The rest of the film is quite simply wonderful. It’s been a long time since I met a problem and solution of such ingenuity. In fairness to Yasushi Fukuda who wrote the screenplay based on The Devotion of Suspect X by Keigo Higashino, there’s a moment when I noticed something interesting but the implication completely escaped me. Not unusual, I know, but there’s such an unexpected explanation. Indeed, the way in which Tetsuya Ishigami produces the effect and later unwraps a completely convincing explanation is stunning. Which leads us to the second part of the film. Manabu Yukawa is able to understand how and why his friend has defended the mother and teenager. He therefore sits down with Kaoru Utsumi as a friend and not as a detective, to decide what to do. It’s a moral dilemma. Crimes have been committed. Although the law does not offer a defence, the circumstances would mitigate penalties. Yet revealing the truth is not going to produce a good outcome for anyone. As they sit for the discussion, mother and daughter are “safe”. Perhaps they deserve that chance. As a physicist, Manabu Yukawa may feel he has a higher duty to pursue truth. In doing so, he may destroy the reputations of other scientists and mathematicians who have defended what he proves indefensible, but his job is always to give the world the latest version of science. As a detective, Kaoru Utsumi is neither judge nor jury. Her role is simply to report the facts as she finds them to the relevant authorities. How that information is used is not her responsibility. Yet neither can deny their decision to intervene in this case will cause great harm. This is not something they should do lightly. What is the greater good?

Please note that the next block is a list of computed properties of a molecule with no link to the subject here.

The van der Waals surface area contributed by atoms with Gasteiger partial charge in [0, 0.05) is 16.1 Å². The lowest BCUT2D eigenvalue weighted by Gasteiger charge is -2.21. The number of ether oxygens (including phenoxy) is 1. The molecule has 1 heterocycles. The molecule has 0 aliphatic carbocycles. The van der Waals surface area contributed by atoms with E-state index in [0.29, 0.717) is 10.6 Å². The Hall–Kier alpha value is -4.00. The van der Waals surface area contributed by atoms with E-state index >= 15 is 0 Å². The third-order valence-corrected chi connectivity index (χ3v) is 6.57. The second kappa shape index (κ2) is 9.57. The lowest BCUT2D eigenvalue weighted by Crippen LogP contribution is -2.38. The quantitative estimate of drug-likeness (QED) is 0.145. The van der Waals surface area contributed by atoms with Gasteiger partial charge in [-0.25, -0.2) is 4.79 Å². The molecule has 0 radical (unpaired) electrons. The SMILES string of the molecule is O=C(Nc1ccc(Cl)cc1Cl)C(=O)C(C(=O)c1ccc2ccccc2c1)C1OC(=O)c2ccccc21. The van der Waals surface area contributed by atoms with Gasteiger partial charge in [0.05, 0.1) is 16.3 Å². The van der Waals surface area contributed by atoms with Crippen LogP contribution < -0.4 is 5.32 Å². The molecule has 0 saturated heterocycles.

The ending is powerful. Perhaps the answer to the question is that there are some truths that should be disclosed no matter what the personal cost. In this case, we’re not just talking about the loss of a great mind to the prison system, the incarceration of a battered wife and, if she were to escape jail, the commitment of a young adult to the Japanese care system, we’re also talking about the guilt Manabu Yukawa and Kaoru Utsumi will feel if they disturb the status quo. Going back to the title of the film, The Sacrifice of Suspect X, this could be a reference to the decision of Manabu Yukawa and Kaoru Utsumi to sacrifice one or more of the three accused on the altar of truth as they see it. Or it could be a reference to Tetsuya Ishigami’s self-sacrifice. The novel’s title, The Devotion of Suspect X, is more clearly referring to Tetsuya Ishigami’s selfless love. This is a film worth seeking out!
For other work based on Keigo Higashino’s writing, see:
11 Moji no Satsujin or 11文字の殺人 (2011)
Broken or The Hovering Blade or Banghwanghaneun Kalnal or 방황하는 칼날 (2014)
Bunshin or 分身 (2012)
Galileo or Garireo or ガリレオ
Galileo 2 or ガリレオ (第2期) (2013) episodes 1 and 2
Galileo 2 or ガリレオ (第2期) (2013) episodes 3 and 4
Galileo 2 or ガリレオ (第2期) (2013) episodes 5 and 6
Galileo 2 or ガリレオ (第2期) (2013) episodes 7, 8 and 9
Galileo 2 or ガリレオ (第2期) (2013) episodes 10 and 11
Salvation of a Saint
Midsummer Formula or Manatsu no Houteishiki or 真夏の方程式 (2013)
The Murder in Kairotei or Kairoutei Satsujin Jiken or 回廊亭殺人事件 (2011)
Naniwa Junior Detectives or Naniwa Shonen Tanteida or 浪花少年探偵団 (2012) episodes 1 to 4
Naniwa Junior Detectives or Naniwa Shonen Tanteida or 浪花少年探偵団 (2012) episodes 5 to 8
Naniwa Junior Detectives or Naniwa Shonen Tanteida or 浪花少年探偵団 (2012) episodes 9 to 12
Platinum Data or プラチナデータ (2013)
Thursday Theatre Keigo Higashino Mystery or 東野圭吾ミステリーズ (2012) episodes 1 to 5
Thursday Theatre Keigo Higashino Mystery or 東野圭吾ミステリーズ (2012) episodes 6 to 11
White Night or Baekyahaeng or 백야행 : 하얀 어둠 속을 걷다 (2009)
The Wings of the Kirin or Kirin no Tsubasa: Gekijoban Shinzanmono or 麒麟の翼 ～劇場版・新参者～ (2012)